A few links I came across recently caught my attention by discussing academic excellence and the education system. First is Are We Failing Our Geniuses? from TIME, which discusses the lack of available programs for advanced students. Second was the discussion of offering free college tuition for Math, Science and Engineering majors as proposed by Montana Senator Max Baucus. The idea there being that our programs are falling behind those in other countries, and therefore the incentive is designed to pull more students into those fields to have better overall programs.
I have to say, I've personally been pretty disappointed with our nation's education system for some time now. The No Child Left Behind act has encouraged schools to act like a union, where those not carrying their weight get promoted anyway due to contract rules and those performing better cannot get ahead. Where's the incentive to work hard? I truly believe this is where most politicians (and people in general) get confused between "equal opportunity" and "equality".
As for the free tuition idea, I believe the senator is just a bit misguided, or just trying to make a name for himself. The root of the problem is not a lack of interest, but a lack of understanding about the need for math, science and engineering in the foundational years of education.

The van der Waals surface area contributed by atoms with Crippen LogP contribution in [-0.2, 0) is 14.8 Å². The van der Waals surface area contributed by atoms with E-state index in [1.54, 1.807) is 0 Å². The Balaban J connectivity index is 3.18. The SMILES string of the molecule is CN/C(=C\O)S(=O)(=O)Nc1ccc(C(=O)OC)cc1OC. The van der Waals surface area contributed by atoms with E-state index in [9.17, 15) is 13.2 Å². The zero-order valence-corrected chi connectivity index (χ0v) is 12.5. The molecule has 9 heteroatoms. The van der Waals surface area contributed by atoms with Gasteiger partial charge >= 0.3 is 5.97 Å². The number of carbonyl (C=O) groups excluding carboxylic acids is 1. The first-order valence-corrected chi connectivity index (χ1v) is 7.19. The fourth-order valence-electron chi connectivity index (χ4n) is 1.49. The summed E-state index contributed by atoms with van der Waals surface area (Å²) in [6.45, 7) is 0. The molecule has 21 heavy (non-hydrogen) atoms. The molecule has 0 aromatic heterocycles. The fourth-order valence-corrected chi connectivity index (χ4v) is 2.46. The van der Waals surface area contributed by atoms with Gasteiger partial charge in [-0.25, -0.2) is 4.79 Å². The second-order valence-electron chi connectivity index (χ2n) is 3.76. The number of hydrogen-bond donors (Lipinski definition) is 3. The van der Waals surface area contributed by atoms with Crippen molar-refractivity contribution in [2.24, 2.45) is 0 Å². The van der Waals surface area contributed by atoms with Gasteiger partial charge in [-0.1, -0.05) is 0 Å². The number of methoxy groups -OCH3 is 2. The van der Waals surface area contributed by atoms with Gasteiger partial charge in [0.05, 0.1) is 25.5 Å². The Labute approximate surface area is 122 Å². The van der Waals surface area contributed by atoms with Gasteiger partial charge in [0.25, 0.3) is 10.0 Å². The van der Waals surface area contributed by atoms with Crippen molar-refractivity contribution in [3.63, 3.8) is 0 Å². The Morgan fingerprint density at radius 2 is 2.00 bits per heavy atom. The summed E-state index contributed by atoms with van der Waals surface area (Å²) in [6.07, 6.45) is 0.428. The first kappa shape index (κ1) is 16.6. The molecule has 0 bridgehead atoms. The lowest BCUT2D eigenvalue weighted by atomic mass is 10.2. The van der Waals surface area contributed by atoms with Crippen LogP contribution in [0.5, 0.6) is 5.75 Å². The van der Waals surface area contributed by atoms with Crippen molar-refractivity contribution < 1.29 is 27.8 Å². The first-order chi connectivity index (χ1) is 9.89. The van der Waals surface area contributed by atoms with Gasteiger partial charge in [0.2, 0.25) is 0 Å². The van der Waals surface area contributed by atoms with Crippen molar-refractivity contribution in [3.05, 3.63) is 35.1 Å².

Today, most subjects like to downplay it, but math and science make up the basis for almost everything we do. However, we're now getting business majors who can't do basic calculus (great for observing trends in earnings and markets), computer science majors who can't problem solve (and if you can't do that, then a program can probably be written to replace you), and civil engineers who create aesthetic roads that are absolutely unusable (that goes double for Pittsburgh).
The root of the problem may lie in the fact that most of today's teachers carry a degree in Education, and really don't have a specialty or a passion for one. Unfortunately, it's not years of education in Education that make a great teacher, but a passion for their subject and wanting to pass that passion on to others that makes a great teacher. I was fortunate to have a few of these teachers over the years, and am very thankful that I did.